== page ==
Jane and our Wadi Rum guide, his skin so dry and hard from the extreme conditions. Actually his two packets of cigarettes per day didn’t help.
It’s not like he wasn’t warned.
We wait on a small mountain top for the sunset, the wind cutting deeper by the minute and the thought of climbing down in the sudden darkness a constant thought. The sunset goes to plan, they all do, and we head back to our tented camp, deluxe mind you with block walls and a hessian peaked roof too funny by half.
Sunset at Wadi Rum, probably the same yesterday and again tomorrow !
The camp Bait Ali is where ancient times meet the 21st century. There are one hundred sixteen year old school girls here for a disco and a mixture of Middle Eastern sounds squeezed into hip hop and hypnotic beats. It has the girls squealing and squirming from seven till ten when they are packed onto a bus to god knows where. In that time we have eaten, drunk a few glasses of red and watched a brazier with questionable hope of stealing some warmth from it. The smart move would have been to dance like a sixteen year old and cop the mirth of Jane ! The cold doesn’t go away as I lie in my bed looking up at the canvas ceiling and listening to the night outside.
Wake early to find our driver has stupidly and stubbornly slept in the taxi because they wouldn’t give him a free room, he hasn’t eaten either. I go to knock on the taxi window but am stopped by another driver who is sucking hard on a sheesha pipe, here try, he mumbles, leave him. I become Arabic and to save face draw on the long flex like a wimp but it’s enough to give me credibility with this guy who was born with four days of stubble on his chin? I send Fadi to my room to have a shower, the thought of him smelling like the local road kill on a warm day exceeds my feeling of humanity.
It won’t surprise you that the drive to the Dead Sea was rather boring with sand, the occasional Bedouin complete with flock and abandoned cars. Oh and then there are the traffic police who are more like revenue collectors with a constant stream of customers being waved in for a questionable fine. These guys are the real backbone of the country’s economy. By lunchtime we have dropped some hundreds of metres in altitude down along the rim of the Dead Sea. It has a shiny crust of salt glistening in the hazy heat.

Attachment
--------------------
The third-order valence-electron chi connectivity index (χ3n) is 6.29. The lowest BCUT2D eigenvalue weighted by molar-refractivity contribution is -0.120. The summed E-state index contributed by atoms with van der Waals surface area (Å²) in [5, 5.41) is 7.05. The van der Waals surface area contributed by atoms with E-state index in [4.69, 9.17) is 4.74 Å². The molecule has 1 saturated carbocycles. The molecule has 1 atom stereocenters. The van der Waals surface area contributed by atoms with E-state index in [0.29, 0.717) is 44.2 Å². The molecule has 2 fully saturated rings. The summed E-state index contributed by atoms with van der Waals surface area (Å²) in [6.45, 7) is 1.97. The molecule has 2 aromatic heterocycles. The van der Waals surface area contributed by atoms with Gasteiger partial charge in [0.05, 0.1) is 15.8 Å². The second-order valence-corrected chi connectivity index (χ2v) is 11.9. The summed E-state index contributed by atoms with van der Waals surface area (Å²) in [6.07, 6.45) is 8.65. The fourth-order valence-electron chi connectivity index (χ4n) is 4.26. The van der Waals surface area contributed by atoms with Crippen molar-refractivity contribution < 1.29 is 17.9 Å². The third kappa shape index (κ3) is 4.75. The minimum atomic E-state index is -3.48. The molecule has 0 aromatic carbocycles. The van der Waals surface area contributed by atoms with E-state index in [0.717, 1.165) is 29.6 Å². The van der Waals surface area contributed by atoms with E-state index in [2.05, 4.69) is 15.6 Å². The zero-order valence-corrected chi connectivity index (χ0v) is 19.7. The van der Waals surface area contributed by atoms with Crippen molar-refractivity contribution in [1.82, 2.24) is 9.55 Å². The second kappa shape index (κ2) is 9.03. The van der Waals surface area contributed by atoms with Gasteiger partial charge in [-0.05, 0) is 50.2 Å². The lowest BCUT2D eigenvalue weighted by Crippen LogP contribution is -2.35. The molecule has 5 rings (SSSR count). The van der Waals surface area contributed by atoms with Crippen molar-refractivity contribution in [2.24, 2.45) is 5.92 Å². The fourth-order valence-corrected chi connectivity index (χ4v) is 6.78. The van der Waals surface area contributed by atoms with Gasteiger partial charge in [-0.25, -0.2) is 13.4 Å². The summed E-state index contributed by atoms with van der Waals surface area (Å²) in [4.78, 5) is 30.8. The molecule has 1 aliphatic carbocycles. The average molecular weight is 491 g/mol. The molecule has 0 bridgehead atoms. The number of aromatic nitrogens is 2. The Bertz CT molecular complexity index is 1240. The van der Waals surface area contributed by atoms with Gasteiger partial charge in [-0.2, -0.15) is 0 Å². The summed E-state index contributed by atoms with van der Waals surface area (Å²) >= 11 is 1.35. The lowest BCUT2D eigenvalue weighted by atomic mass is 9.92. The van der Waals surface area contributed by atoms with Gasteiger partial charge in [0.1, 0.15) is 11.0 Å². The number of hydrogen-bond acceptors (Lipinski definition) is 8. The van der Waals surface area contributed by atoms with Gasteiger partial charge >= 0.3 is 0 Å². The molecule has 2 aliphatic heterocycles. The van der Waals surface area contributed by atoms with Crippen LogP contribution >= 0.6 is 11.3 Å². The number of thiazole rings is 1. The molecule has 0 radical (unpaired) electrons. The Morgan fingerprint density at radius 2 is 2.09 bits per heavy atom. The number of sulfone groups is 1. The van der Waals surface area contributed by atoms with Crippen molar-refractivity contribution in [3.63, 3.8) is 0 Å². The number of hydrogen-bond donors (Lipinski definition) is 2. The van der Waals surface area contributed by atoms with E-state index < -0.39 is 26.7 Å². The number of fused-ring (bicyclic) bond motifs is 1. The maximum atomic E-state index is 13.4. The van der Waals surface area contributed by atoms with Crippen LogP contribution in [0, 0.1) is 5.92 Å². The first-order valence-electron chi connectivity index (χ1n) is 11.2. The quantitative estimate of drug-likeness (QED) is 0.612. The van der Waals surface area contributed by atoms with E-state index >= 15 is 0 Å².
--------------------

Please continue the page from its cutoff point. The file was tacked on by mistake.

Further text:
We stop at a private beach, change and clamber down the steps and into the water, you can feel the pressure on your legs, a small cut on my foot stings from the intense salt. Fadi has drilled us “don’t get water in your eyes it will be most unpleasant “we bob about like corks but I find the whole experience rather unsatisfying as part of my enjoyment of a swim in the ocean is the feeling of full immersion. As I walk from the water both Jane and I feel a sticky oily sensation on our skin. “This is good, this is special minerals making your skin soft” retorts Fadi. No, I feel like a penguin caught in an oil slick is my take on it.
Jane and I trying to unsuccessfully immerse ourselves in the Dead Sea.
An hour later we are on top of Mount Nebo, near Madaba, evidently the last place Moses walked to before keeling over and dying. Our taxi struggled with the climb so I am far from surprised at Moses’s outcome. I can almost hear him gasp, “hey you can see Jerusalem from here” and although he was probably light-headed it’s true. I’m guessing you can tell it wasn’t a life changing experience although it was a lovely place. Completely buggered we drive quietly into Amman and our hotel whilst our driver, Fadi slinks back into his mother’s arms.
A local shepherd waits for the second coming of the Lord. Near Mount Nebo.
Final day and a Friday, the city is silent for their prayer day. Fadi returns and races us through the empty city streets towards Jerash, another city built by those master builders, the Romans. The Romans really did show the rest of civilisation how to set up a new town and always built a Colosseum and other forms of family entertainment from the outset. This one has a fabulous racetrack for the gladiator punter. We wander about simply enjoying the spring sunshine and piles of rubble.